In a pattern that has repeated several times, after the death, they decide to move back to Wisconsin. This time there went to a sunburn of Milwaukee and lived on a small farm near Pewaukee. Julia was pregnant with Anna, and after the birth they went back to Langsing, Iowa. It’s possible that Julia’s father had helped, or knew, that a farm was for sale nearby, or perhaps they rented.

John Frederick had remember the area and decided to go to the neighboring farm, and Frederick William was born there as the oldest son.

Frederick William had 14 siblings,

1859- Anna, Pewaukee, Wis Julia, 23

1860- Frederick, Lansing, Iowa- Gottlieb’s farm Julia- 24

1861- William, Iowa, later Ackley, Iowa

1862- John, Iowa City, Iowa Julia- 25

1864- Herman, Dover, Iowa- hospital birth? Julia- 27

1867- Lydia, Lansing, Iowa – Gottlieb’s farm Julia- 30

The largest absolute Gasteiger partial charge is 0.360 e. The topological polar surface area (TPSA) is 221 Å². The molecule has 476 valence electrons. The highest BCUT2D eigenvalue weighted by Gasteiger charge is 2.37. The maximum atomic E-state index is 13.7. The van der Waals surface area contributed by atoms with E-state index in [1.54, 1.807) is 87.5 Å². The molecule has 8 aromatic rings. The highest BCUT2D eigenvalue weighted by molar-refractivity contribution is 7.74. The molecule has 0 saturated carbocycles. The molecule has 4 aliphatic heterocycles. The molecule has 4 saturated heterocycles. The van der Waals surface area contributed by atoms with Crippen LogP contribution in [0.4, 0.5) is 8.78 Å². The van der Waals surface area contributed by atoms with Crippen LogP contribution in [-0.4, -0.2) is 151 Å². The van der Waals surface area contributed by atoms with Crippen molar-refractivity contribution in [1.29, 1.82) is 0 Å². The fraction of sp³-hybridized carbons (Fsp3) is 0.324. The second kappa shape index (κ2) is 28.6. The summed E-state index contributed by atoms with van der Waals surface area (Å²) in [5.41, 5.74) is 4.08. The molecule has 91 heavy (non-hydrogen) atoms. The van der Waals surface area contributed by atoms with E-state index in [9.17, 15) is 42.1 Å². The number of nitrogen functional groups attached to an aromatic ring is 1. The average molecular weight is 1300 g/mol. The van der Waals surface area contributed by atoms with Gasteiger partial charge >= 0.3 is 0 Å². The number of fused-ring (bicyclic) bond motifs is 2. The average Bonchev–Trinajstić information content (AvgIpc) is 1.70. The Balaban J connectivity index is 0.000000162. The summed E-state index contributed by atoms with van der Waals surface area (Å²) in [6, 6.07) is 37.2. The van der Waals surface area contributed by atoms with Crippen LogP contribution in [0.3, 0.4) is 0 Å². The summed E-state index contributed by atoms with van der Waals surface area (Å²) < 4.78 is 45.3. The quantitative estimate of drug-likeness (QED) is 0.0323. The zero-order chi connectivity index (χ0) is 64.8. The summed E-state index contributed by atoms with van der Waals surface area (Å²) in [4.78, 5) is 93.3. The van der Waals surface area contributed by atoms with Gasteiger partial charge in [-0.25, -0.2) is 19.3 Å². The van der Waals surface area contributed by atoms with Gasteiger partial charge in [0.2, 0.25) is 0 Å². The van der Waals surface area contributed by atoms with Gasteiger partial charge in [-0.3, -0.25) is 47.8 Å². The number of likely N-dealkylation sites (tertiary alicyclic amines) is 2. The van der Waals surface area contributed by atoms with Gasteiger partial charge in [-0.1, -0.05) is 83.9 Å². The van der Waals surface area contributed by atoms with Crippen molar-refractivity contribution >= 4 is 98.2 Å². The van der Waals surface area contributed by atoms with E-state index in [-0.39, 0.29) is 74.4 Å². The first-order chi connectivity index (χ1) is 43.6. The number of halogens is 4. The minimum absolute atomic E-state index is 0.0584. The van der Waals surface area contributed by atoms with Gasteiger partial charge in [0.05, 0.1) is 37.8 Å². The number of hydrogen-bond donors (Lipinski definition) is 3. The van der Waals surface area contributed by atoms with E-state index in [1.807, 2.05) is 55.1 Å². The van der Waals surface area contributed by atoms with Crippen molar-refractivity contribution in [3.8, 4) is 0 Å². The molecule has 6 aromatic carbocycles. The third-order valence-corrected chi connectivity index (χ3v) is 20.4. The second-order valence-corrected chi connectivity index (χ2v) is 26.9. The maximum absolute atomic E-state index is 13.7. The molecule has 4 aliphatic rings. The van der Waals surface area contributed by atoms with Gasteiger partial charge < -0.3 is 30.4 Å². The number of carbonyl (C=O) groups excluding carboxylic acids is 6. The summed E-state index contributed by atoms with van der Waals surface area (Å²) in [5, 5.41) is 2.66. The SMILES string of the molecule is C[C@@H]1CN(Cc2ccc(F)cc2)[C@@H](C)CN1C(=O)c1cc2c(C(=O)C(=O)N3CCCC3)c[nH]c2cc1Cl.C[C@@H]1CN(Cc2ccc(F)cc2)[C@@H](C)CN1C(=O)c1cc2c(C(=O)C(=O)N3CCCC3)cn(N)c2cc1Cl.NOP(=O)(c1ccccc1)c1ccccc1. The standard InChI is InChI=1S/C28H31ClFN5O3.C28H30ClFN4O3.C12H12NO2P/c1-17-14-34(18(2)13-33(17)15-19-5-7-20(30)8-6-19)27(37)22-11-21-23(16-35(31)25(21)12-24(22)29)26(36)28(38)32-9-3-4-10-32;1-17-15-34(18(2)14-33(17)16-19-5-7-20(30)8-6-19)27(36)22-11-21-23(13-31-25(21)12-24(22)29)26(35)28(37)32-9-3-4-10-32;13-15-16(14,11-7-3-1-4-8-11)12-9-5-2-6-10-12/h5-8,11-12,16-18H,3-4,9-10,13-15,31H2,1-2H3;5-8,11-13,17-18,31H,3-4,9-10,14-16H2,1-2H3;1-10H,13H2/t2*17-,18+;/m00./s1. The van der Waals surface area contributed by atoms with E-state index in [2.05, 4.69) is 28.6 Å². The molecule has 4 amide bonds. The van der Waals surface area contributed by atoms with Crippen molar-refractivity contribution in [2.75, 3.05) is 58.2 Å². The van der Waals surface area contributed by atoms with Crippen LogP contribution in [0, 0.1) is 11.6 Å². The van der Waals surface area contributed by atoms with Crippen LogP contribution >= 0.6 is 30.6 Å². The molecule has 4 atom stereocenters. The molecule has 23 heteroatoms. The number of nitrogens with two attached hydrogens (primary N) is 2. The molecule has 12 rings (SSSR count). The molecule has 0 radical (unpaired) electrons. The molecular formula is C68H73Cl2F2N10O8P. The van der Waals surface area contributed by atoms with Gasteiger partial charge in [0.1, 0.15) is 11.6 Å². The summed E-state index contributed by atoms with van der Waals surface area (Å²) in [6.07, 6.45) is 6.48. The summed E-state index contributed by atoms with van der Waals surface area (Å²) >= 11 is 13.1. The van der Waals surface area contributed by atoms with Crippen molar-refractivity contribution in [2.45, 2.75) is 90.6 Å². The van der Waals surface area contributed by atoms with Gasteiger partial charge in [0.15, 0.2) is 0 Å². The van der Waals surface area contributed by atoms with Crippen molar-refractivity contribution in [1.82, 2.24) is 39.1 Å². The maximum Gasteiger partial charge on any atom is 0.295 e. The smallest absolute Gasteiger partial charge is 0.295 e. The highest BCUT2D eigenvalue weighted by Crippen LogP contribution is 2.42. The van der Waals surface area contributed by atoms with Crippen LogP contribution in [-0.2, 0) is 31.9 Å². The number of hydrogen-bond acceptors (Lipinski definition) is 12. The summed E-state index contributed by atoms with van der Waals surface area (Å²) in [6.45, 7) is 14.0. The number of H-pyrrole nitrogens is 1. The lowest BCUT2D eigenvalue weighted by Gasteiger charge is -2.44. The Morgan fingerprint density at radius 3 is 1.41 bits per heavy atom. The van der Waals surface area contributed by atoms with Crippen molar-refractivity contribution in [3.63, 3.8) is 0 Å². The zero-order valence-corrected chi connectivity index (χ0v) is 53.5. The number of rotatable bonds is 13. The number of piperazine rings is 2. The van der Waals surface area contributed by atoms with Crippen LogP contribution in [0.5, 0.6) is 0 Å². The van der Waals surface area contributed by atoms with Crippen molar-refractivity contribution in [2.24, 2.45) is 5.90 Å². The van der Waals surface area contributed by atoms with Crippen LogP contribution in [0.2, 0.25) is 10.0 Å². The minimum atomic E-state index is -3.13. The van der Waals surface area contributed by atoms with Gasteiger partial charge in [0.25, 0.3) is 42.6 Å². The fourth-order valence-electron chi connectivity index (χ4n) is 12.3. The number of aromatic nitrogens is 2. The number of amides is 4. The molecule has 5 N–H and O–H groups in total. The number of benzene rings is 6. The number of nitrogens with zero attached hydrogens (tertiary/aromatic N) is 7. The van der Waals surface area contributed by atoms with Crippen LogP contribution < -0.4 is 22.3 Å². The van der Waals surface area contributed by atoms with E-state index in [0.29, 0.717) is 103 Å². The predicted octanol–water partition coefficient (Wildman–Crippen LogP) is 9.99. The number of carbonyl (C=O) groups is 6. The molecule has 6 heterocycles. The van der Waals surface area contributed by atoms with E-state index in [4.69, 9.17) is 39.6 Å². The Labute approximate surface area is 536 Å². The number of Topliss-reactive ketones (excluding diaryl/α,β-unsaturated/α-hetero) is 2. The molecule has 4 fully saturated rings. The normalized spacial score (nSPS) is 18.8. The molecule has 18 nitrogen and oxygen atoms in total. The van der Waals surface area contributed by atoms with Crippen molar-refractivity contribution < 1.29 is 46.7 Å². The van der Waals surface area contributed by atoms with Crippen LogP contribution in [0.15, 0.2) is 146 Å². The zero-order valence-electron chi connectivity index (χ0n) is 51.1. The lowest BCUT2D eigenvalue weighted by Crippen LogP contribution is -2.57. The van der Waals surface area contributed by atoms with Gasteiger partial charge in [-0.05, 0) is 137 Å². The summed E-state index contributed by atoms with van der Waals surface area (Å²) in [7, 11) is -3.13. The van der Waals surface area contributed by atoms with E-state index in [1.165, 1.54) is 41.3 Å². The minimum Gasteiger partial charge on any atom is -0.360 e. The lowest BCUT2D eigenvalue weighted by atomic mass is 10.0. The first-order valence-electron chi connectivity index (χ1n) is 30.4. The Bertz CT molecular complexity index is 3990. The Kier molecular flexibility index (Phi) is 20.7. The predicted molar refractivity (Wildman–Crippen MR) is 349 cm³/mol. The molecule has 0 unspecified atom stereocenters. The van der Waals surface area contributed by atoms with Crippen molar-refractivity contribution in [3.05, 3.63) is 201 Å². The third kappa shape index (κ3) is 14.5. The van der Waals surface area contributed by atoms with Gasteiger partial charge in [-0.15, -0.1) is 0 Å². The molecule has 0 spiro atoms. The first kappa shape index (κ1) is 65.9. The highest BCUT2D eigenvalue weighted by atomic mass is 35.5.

1868- Sarah, Village Creek, Iowa- near Lansing Julia- 31

1869- Lewis, Lansing, Iowa – Gottlieb’s farm Julia- 32

1872- Francisca, Lansing, Iowa – Gottlieb’s farm Julia- 35

1873- Aaron, Quincy, Iowa Julia- 36

1875- Ida, Dover, Iowa- hospital birth

1877- Emma, Quincy, Iowa, Julia- 40

1879- Rosa, Dover, Iowa- Quincy Julia- 42

1882- Cora, Quincy, Iowa- Julia- 45

It seems possible that Lansing was the place to go for births until 1873, when John Frederick purchased the Quincy Township farm. It was very isolated, no commercial buildings. The nearest hospital was in Dover, so perhaps that’s why several children had Dover listed as place of birth.

It looks like Anna and William had left the Quincy farm by the 1880 census. The unresolved mystery is where was Frederick William during the 1870 census. He was only ten years old, but he not listed in the family.